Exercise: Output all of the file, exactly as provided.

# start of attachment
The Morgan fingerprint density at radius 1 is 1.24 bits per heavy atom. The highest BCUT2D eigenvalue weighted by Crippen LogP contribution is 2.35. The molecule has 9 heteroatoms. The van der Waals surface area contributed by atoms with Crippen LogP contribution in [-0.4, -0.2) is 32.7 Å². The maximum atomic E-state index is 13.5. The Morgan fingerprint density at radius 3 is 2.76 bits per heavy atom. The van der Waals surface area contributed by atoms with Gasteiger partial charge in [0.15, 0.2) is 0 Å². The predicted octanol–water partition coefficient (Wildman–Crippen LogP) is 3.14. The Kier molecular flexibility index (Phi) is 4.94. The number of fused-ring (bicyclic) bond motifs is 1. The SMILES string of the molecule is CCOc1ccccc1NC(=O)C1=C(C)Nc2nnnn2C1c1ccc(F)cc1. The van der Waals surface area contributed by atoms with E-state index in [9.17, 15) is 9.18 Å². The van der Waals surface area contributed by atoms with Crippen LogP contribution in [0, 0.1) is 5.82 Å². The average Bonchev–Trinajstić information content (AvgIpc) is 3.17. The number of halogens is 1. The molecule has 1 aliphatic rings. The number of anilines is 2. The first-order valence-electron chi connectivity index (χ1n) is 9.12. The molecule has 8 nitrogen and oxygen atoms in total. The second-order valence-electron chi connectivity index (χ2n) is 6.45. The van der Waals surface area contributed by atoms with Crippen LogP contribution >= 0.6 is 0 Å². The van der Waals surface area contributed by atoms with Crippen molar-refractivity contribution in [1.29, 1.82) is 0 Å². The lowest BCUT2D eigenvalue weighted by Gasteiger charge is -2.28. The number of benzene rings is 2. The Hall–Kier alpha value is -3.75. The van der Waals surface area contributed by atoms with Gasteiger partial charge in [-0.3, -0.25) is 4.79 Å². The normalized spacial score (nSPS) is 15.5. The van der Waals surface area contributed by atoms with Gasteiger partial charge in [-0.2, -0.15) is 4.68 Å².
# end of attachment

The Morgan fingerprint density at radius 1 is 1.24 bits per heavy atom. The highest BCUT2D eigenvalue weighted by Crippen LogP contribution is 2.35. The molecule has 9 heteroatoms. The van der Waals surface area contributed by atoms with Crippen LogP contribution in [-0.4, -0.2) is 32.7 Å². The maximum atomic E-state index is 13.5. The Morgan fingerprint density at radius 3 is 2.76 bits per heavy atom. The van der Waals surface area contributed by atoms with Gasteiger partial charge in [0.15, 0.2) is 0 Å². The predicted octanol–water partition coefficient (Wildman–Crippen LogP) is 3.14. The Kier molecular flexibility index (Phi) is 4.94. The number of fused-ring (bicyclic) bond motifs is 1. The SMILES string of the molecule is CCOc1ccccc1NC(=O)C1=C(C)Nc2nnnn2C1c1ccc(F)cc1. The van der Waals surface area contributed by atoms with E-state index in [9.17, 15) is 9.18 Å². The van der Waals surface area contributed by atoms with Crippen LogP contribution in [0, 0.1) is 5.82 Å². The average Bonchev–Trinajstić information content (AvgIpc) is 3.17. The number of halogens is 1. The molecule has 1 aliphatic rings. The number of anilines is 2. The first-order valence-electron chi connectivity index (χ1n) is 9.12. The molecule has 8 nitrogen and oxygen atoms in total. The second-order valence-electron chi connectivity index (χ2n) is 6.45. The van der Waals surface area contributed by atoms with Crippen LogP contribution >= 0.6 is 0 Å². The van der Waals surface area contributed by atoms with Crippen molar-refractivity contribution in [1.29, 1.82) is 0 Å². The lowest BCUT2D eigenvalue weighted by Gasteiger charge is -2.28. The number of benzene rings is 2. The Hall–Kier alpha value is -3.75. The van der Waals surface area contributed by atoms with Gasteiger partial charge in [-0.3, -0.25) is 4.79 Å². The normalized spacial score (nSPS) is 15.5. The van der Waals surface area contributed by atoms with Gasteiger partial charge in [-0.2, -0.15) is 4.68 Å².